Coyotes don’t belong in Georgia

Footballs don’t belong on a baseball diamond. And track spikes don’t belong in a gym. Tennis balls don’t belong on a basketball court. And coyotes don’t belong in Georgia. 
The target group for this message might be limited. Or, maybe it’s not.
Granted, all of us are not hunters or own a herd of cattle, nor do we all own pets, but we all go outside. Folks, there is an invasive species that is now well established in all 159 counties in Georgia and is gobbling up wildlife, livestock and domestic pets. Yes, the recent spike in Georgia’s coyote population is definitely something to howl about. 
More than four years ago, I interviewed Charlie Killmaster, a biologist with the Georgia Department of Natural Resources. According to Killmaster, coyotes were first transplanted to the Appalachian Mountains in the 1950s. Fox hunters brought the coyotes, endemic to the western states, east to hunt with their hounds. This was prohibited at the time and continued into the ‘70s. “And at some point in time, the eastern expansion (of the western coyote) met the resident population and that’s when the population boomed,” Killmaster said. “Sometime in the ‘80s, we had coyotes in virtually every county in the state, but not in the numbers we see now.”
A coyote’s diet ranges from berries to dogs, and they like to prey on newborn calves, whitetail deer fawns and young turkey, among other things. Over the last few years, hunters have begun to notice a drastic decrease in fawns and young turkeys. Though extensive documentation of coyote devastation is still being built, I did ask Charlie about it. He said, “There are extreme cases, like the Savannah River Site in South Carolina, where they documented really high predator rates, up to 75 percent of the fawns being eaten by coyotes.”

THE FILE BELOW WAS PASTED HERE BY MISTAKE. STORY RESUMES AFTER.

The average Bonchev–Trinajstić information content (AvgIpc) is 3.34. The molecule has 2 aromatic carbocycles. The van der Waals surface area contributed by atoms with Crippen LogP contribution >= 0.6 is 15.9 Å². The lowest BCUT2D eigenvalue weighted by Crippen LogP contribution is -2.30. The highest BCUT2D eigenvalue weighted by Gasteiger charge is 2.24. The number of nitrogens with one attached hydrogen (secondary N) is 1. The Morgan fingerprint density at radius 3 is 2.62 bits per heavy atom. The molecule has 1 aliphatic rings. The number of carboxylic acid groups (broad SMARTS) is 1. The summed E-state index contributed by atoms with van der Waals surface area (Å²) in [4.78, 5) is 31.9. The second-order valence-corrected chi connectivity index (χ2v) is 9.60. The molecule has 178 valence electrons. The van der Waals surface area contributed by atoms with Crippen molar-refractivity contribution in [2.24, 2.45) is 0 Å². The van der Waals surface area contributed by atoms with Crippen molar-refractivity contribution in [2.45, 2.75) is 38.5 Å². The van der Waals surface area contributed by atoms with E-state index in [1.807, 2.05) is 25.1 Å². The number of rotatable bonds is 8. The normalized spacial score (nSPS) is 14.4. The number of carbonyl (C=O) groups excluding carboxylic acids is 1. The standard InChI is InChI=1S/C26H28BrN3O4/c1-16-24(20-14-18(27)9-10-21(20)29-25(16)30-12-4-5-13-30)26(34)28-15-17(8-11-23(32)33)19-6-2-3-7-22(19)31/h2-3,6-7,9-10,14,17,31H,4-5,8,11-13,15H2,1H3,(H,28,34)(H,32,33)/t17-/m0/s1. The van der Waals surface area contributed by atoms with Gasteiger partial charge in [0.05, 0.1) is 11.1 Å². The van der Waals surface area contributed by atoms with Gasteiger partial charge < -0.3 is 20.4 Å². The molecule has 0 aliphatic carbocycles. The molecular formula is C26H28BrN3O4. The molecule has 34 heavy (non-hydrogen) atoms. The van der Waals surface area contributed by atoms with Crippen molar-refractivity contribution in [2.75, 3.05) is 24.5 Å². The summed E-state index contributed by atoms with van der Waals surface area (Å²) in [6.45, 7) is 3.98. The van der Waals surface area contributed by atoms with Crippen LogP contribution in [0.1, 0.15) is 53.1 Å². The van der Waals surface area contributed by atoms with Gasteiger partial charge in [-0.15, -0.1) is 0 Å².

On Feb. 17, the DNR announced its Coyote Challenge. Though the state of Georgia has never paid a bounty for any animal, this is the DNR’s way to help reduce the coyote population. According to the DNR, “Each coyote killed, up to five per month per hunter/trapper, will earn an entry into a monthly drawing for a lifetime license (or equal credit for purchases of hunting/fishing licenses).” Complete information can be found at: georgiawildlife.com/hunting/resources/CoyoteChallenge.
Tuesday night, while feeding the boys’ dog, I could hear the yelping of a pack of coyotes in the Mud Creek community. Though I don’t feel the Coyote Challenge is enough to deal with this problem, at least it’s a start. I just hope it’s not too little too late.
The bottom line is: Georgia needs coyotes about as much as a ballerina needs cleats.
Alan NeSmith is publisher of The Northeast Georgian. Email him at anesmith@thenortheastgeorgian.com.

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